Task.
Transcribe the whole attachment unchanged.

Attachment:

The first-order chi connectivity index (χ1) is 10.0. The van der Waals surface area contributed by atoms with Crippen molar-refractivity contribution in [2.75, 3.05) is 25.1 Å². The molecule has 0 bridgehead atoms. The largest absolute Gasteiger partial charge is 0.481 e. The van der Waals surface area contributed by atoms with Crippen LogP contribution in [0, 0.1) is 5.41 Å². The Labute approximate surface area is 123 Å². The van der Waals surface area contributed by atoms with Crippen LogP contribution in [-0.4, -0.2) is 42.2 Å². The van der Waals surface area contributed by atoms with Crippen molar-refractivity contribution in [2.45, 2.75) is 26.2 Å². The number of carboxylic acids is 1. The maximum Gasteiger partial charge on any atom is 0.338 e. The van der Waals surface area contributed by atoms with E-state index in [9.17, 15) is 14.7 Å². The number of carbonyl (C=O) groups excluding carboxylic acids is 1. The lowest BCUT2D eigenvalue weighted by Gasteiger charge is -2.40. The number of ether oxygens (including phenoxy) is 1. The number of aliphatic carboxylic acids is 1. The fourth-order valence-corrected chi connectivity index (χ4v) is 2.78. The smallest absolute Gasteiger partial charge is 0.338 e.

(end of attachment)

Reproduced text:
The first-order chi connectivity index (χ1) is 10.0. The van der Waals surface area contributed by atoms with Crippen molar-refractivity contribution in [2.75, 3.05) is 25.1 Å². The molecule has 0 bridgehead atoms. The largest absolute Gasteiger partial charge is 0.481 e. The van der Waals surface area contributed by atoms with Crippen LogP contribution in [0, 0.1) is 5.41 Å². The Labute approximate surface area is 123 Å². The van der Waals surface area contributed by atoms with Crippen LogP contribution in [-0.4, -0.2) is 42.2 Å². The van der Waals surface area contributed by atoms with Crippen molar-refractivity contribution in [2.45, 2.75) is 26.2 Å². The number of carboxylic acids is 1. The maximum Gasteiger partial charge on any atom is 0.338 e. The van der Waals surface area contributed by atoms with E-state index in [9.17, 15) is 14.7 Å². The number of carbonyl (C=O) groups excluding carboxylic acids is 1. The lowest BCUT2D eigenvalue weighted by Gasteiger charge is -2.40. The number of ether oxygens (including phenoxy) is 1. The number of aliphatic carboxylic acids is 1. The fourth-order valence-corrected chi connectivity index (χ4v) is 2.78. The smallest absolute Gasteiger partial charge is 0.338 e.